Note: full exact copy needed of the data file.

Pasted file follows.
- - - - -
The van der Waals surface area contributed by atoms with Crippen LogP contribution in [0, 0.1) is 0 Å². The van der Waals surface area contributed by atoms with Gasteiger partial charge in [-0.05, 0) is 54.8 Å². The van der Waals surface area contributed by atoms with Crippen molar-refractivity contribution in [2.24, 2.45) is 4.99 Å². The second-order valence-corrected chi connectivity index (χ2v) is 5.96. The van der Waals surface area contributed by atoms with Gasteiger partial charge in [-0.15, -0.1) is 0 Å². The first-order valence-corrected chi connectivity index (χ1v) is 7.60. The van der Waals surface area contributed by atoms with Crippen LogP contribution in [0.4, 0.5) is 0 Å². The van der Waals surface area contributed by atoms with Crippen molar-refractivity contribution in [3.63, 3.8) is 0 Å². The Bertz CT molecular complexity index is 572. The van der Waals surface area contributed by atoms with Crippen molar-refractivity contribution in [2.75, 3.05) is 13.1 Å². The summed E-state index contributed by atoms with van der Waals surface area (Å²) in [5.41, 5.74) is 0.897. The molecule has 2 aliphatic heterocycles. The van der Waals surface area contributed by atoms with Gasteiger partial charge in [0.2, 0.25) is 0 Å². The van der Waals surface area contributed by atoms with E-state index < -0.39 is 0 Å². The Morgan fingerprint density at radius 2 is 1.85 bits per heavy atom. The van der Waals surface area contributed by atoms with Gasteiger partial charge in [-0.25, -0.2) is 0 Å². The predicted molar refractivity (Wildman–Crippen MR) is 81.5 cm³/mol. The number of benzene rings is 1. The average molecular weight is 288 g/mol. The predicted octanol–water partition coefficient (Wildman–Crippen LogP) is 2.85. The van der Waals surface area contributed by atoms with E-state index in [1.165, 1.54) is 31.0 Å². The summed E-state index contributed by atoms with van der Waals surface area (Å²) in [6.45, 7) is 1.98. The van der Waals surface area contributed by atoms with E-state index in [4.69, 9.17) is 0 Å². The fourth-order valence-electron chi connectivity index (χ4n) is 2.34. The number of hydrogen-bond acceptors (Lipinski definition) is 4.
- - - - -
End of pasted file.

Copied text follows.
The van der Waals surface area contributed by atoms with Crippen LogP contribution in [0, 0.1) is 0 Å². The van der Waals surface area contributed by atoms with Gasteiger partial charge in [-0.05, 0) is 54.8 Å². The van der Waals surface area contributed by atoms with Crippen molar-refractivity contribution in [2.24, 2.45) is 4.99 Å². The second-order valence-corrected chi connectivity index (χ2v) is 5.96. The van der Waals surface area contributed by atoms with Gasteiger partial charge in [-0.15, -0.1) is 0 Å². The first-order valence-corrected chi connectivity index (χ1v) is 7.60. The van der Waals surface area contributed by atoms with Crippen LogP contribution in [0.4, 0.5) is 0 Å². The van der Waals surface area contributed by atoms with Crippen molar-refractivity contribution in [3.63, 3.8) is 0 Å². The Bertz CT molecular complexity index is 572. The van der Waals surface area contributed by atoms with Crippen molar-refractivity contribution in [2.75, 3.05) is 13.1 Å². The summed E-state index contributed by atoms with van der Waals surface area (Å²) in [5.41, 5.74) is 0.897. The molecule has 2 aliphatic heterocycles. The van der Waals surface area contributed by atoms with Gasteiger partial charge in [0.2, 0.25) is 0 Å². The van der Waals surface area contributed by atoms with E-state index < -0.39 is 0 Å². The Morgan fingerprint density at radius 2 is 1.85 bits per heavy atom. The van der Waals surface area contributed by atoms with Gasteiger partial charge in [-0.25, -0.2) is 0 Å². The predicted molar refractivity (Wildman–Crippen MR) is 81.5 cm³/mol. The number of benzene rings is 1. The average molecular weight is 288 g/mol. The predicted octanol–water partition coefficient (Wildman–Crippen LogP) is 2.85. The van der Waals surface area contributed by atoms with E-state index in [1.165, 1.54) is 31.0 Å². The summed E-state index contributed by atoms with van der Waals surface area (Å²) in [6.45, 7) is 1.98. The van der Waals surface area contributed by atoms with E-state index in [4.69, 9.17) is 0 Å². The fourth-order valence-electron chi connectivity index (χ4n) is 2.34. The number of hydrogen-bond acceptors (Lipinski definition) is 4.